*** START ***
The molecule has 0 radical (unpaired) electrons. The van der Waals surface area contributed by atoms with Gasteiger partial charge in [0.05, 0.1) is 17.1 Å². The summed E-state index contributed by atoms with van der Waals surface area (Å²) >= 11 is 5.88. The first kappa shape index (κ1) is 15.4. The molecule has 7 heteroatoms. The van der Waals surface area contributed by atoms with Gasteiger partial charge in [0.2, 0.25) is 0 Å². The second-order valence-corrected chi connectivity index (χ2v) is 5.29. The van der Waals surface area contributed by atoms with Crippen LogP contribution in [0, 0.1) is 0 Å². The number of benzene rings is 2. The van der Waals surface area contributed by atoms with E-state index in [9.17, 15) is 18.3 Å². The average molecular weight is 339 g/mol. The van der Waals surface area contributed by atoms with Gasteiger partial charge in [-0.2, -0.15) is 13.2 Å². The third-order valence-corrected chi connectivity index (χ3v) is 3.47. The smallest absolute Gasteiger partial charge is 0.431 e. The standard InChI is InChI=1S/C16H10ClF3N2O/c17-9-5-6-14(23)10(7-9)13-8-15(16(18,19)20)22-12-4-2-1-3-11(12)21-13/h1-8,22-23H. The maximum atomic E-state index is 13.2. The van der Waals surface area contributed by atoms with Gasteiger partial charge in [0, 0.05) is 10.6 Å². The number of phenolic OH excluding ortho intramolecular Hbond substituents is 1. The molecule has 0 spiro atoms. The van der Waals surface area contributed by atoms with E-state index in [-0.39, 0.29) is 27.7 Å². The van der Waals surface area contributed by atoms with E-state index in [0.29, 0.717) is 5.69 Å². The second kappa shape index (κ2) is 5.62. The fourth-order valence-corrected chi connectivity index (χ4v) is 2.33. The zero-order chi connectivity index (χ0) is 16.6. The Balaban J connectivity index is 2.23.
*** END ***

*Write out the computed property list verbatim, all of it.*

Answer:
The molecule has 0 radical (unpaired) electrons. The van der Waals surface area contributed by atoms with Gasteiger partial charge in [0.05, 0.1) is 17.1 Å². The summed E-state index contributed by atoms with van der Waals surface area (Å²) >= 11 is 5.88. The first kappa shape index (κ1) is 15.4. The molecule has 7 heteroatoms. The van der Waals surface area contributed by atoms with Gasteiger partial charge in [0.2, 0.25) is 0 Å². The second-order valence-corrected chi connectivity index (χ2v) is 5.29. The van der Waals surface area contributed by atoms with Crippen LogP contribution in [0, 0.1) is 0 Å². The number of benzene rings is 2. The van der Waals surface area contributed by atoms with E-state index in [9.17, 15) is 18.3 Å². The average molecular weight is 339 g/mol. The van der Waals surface area contributed by atoms with Gasteiger partial charge in [-0.2, -0.15) is 13.2 Å². The third-order valence-corrected chi connectivity index (χ3v) is 3.47. The smallest absolute Gasteiger partial charge is 0.431 e. The standard InChI is InChI=1S/C16H10ClF3N2O/c17-9-5-6-14(23)10(7-9)13-8-15(16(18,19)20)22-12-4-2-1-3-11(12)21-13/h1-8,22-23H. The maximum atomic E-state index is 13.2. The van der Waals surface area contributed by atoms with Gasteiger partial charge in [0, 0.05) is 10.6 Å². The number of phenolic OH excluding ortho intramolecular Hbond substituents is 1. The molecule has 0 spiro atoms. The van der Waals surface area contributed by atoms with E-state index in [-0.39, 0.29) is 27.7 Å². The van der Waals surface area contributed by atoms with E-state index in [0.29, 0.717) is 5.69 Å². The second kappa shape index (κ2) is 5.62. The fourth-order valence-corrected chi connectivity index (χ4v) is 2.33. The zero-order chi connectivity index (χ0) is 16.6. The Balaban J connectivity index is 2.23.